I’ve been married for a long time. I won’t tell you how long because Radiant’s readers are young, and I’m afraid you’ll think I have nothing to offer. But maybe you’ll humor me and consider what I have to say. You may think my musings are old-fashioned, and you may be right. Then again, maybe there will be something you can carry with you into your marriage.
For the sake of this letter, let’s assume you’re married to Prince Charming.
First of all, I would say, Find the joy in each day. I so often hear young women compete with one another in their daily litany of complaints. It makes me cringe knowing that this bad habit needs to be stopped in the beginning. It will strip your life of joy.
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In the earlier days, I used to bombard my husband with all the ways the children misbehaved that day, as soon as he came through the door. I soon realized that while he’d been looking forward to coming home, the first thing he had to do was discipline the kids. I didn’t allow him the, “Daddy’s home” moment.
Focus instead on your blessings. When I was a child, my mother always woke me up with, “Rise and shine. Count your blessings.” Once you develop the habit of taking a moment to consider your blessings, it will be easier to remember to thank God for his amazing love. Yes, you’ll get tired and discouraged, but it’s the natural result of a day well-spent.
Focus on your spouse’s good points, the reasons you fell in love with him. Don’t build on the times that he irritates and annoys you until divorce seems to be the only option. It’s amazing how easily people talk themselves into divorce these days.
I don’t mean that you should stay if there’s abuse, or some other terrible problem that can’t be resolved. If you have a good relationship, treasure the good times. He’ll be the only one who can share all the memories of a life fully lived.
Develop a good sense of humor, if you don’t already have one. You’ll need it. Some of our fights in the early years seemed to be marriage-ending, but he could always make me laugh, and the anger would dissipate. To have someone you can laugh through life with is truly a gift.
Forgive and forget. Forgetting is the hard part, isn’t it? Let it go. Don’t harbor grudges against your spouse until he feels unworthy to breathe the same air as you. Grudges only eat you up inside and rob you of joy.
Practice your faith. This, more than anything, can carry you through the trials and tribulations of marriage. It’s not easy, no matter how much in love you are. Children’s problems, in-laws, illnesses, disagreements, disappointment, money troubles, these are all a part of your married life. But so is incredible joy, if you open your heart to it with gratitude.
I’ve said the Rosary daily for about four years now. My biggest regret is that when I worked as a Child Support Officer, and had a long commute home, I didn’t use that time for the Rosary. I believe I would have arrived home less frazzled, not to mention all that the Rosary is capable of accomplishing.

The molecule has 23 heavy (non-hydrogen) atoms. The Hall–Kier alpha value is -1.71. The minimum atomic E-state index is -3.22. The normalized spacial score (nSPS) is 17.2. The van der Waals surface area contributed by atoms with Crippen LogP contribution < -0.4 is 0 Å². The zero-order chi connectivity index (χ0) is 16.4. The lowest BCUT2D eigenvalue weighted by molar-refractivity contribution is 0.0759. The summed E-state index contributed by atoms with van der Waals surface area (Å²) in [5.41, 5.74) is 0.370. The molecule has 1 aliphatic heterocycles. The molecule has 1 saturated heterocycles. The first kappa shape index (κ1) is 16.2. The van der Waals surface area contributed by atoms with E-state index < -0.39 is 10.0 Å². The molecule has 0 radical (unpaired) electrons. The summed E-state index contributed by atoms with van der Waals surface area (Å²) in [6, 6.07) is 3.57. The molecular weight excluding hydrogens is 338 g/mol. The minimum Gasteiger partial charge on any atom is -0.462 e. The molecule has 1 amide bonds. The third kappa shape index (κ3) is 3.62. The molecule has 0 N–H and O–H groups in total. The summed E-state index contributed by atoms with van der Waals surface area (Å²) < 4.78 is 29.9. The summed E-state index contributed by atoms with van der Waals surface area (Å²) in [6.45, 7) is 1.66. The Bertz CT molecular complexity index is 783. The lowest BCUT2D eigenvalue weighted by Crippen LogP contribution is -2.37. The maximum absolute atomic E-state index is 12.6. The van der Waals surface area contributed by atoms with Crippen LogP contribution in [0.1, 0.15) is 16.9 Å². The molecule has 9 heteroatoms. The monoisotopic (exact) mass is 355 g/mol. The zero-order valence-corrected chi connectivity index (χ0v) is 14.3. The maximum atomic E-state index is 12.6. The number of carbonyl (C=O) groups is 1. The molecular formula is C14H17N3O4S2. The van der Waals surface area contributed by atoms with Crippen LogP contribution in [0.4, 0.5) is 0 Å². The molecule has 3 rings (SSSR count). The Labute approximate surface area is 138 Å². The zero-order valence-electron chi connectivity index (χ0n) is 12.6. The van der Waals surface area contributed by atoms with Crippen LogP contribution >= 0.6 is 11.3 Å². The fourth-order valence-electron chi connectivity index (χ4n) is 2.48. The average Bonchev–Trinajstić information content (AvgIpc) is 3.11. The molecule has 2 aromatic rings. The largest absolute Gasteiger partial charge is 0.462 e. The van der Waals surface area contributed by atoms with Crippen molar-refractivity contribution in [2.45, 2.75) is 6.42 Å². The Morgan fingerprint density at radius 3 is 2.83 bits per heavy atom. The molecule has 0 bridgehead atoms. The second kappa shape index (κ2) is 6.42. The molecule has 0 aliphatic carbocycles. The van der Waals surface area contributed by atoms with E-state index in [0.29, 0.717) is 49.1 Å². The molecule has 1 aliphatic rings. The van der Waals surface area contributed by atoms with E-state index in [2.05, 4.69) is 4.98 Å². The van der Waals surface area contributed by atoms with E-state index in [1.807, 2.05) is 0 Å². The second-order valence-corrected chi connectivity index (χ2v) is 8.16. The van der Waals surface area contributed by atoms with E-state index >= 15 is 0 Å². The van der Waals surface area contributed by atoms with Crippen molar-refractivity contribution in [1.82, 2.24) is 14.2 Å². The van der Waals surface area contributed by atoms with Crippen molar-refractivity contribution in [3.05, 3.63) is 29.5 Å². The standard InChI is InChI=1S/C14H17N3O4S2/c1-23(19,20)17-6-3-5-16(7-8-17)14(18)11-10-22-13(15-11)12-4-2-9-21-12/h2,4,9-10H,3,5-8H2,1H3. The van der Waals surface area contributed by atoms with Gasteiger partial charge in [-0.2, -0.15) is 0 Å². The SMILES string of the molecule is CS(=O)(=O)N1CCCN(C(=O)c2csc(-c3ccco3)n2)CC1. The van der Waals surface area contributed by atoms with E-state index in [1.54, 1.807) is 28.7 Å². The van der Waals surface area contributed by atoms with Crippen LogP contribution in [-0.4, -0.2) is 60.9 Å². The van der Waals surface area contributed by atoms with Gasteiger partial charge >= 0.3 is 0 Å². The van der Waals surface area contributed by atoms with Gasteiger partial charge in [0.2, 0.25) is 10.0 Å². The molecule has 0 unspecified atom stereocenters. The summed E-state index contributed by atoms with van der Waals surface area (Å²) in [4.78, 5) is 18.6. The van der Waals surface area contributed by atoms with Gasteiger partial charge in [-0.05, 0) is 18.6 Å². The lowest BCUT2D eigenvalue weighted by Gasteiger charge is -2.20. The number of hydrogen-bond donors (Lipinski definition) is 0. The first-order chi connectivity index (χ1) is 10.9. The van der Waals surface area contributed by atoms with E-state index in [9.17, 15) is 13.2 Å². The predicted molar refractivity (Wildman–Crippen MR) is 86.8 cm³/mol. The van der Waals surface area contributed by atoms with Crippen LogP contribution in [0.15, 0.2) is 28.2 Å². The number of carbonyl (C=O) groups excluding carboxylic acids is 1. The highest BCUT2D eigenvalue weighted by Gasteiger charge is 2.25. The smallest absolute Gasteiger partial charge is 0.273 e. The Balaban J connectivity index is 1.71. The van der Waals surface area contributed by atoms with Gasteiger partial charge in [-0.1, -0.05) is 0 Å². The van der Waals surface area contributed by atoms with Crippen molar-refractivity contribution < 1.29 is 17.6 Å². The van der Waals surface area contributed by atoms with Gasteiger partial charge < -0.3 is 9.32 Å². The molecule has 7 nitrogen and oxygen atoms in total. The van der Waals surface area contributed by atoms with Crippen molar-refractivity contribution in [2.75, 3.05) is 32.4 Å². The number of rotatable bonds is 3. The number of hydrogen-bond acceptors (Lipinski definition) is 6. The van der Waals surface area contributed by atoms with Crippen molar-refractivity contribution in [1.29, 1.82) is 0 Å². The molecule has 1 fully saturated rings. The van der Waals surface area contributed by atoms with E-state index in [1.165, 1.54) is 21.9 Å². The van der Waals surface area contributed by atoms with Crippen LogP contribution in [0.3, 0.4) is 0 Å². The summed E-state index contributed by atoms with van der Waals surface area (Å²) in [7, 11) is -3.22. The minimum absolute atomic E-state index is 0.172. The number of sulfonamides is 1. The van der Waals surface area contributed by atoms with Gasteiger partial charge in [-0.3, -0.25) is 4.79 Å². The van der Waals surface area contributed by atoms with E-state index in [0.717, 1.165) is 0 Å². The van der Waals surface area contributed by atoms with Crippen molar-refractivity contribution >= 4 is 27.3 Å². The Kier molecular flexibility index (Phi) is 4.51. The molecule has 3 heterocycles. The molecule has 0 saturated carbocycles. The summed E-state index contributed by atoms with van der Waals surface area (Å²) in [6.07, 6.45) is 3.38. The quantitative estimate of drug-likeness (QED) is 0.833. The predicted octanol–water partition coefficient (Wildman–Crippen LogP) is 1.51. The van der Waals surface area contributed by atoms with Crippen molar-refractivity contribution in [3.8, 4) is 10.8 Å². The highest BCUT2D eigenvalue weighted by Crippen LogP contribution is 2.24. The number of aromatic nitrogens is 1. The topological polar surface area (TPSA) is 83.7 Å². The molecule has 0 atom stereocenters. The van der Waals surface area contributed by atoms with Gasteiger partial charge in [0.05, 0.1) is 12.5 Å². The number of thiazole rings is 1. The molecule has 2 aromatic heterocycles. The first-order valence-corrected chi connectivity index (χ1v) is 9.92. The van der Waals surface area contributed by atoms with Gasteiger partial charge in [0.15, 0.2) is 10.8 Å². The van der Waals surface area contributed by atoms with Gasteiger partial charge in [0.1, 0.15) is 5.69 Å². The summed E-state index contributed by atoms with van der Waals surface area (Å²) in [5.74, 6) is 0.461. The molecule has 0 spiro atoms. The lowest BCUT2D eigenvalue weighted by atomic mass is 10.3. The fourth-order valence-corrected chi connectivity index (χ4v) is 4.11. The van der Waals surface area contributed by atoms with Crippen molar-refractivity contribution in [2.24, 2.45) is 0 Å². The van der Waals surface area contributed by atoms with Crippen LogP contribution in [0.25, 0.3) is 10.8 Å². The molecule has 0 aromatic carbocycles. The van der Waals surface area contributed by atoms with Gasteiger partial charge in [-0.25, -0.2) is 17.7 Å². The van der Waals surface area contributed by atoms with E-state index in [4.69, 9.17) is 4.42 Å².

A wonderful devotion is the Seven Sorrows of the Mother of God. If we pray the Seven Sorrows daily, Mary’s first promise is, “I will grant peace to their families.” What an incredible promise in these troubling times.
Appreciate the little things. This is so important. If you expect grand gestures all the time, you’ll miss the precious little moments that will make your life together golden. To me, romance is when my husband keeps my water bottle filled, or when he agrees to have a grandchild over, even when he’s tired, just because it will make me happy.
Pick your battles. Is it really important to you that he picks up his socks when it starts your day off wrong by complaining? Can you try a little harder with his mother, who thinks there’s no one on earth good enough for her son? Yes, I’ve had experience with this one.
Pick the battle that means something. Don’t nag and nit-pick. As women, we have the gift of making a man feel less than a man. Is it wise to use that power?
My husband and I made a pact to treat one another with kindness, respect and patience as we would a stranger. No, it isn’t always easy, and it takes daily prayer. The results have been amazing.
Back to my first piece of advice. Find the joy in each day. Look into your spouse’s loving gaze and thank God. When those children come along, enjoy every moment because they grow up fast, too fast. The very characteristics that will drive you crazy are the things your child will need to follow his/her path in this life.
At the end, you’ll be with someone who’s seen you at your worst and still thinks you’re beautiful, someone who knows all your secrets and would never betray you. You’ll have someone who shares all your memories as you reminisce together and smile.
My heart and prayers go out to all the young brides who are beginning this perilous, yet wonderful journey. Embrace it with your whole being. Have courage, and most of all, have faith.
Your friend in Christ,
(An Old Bride)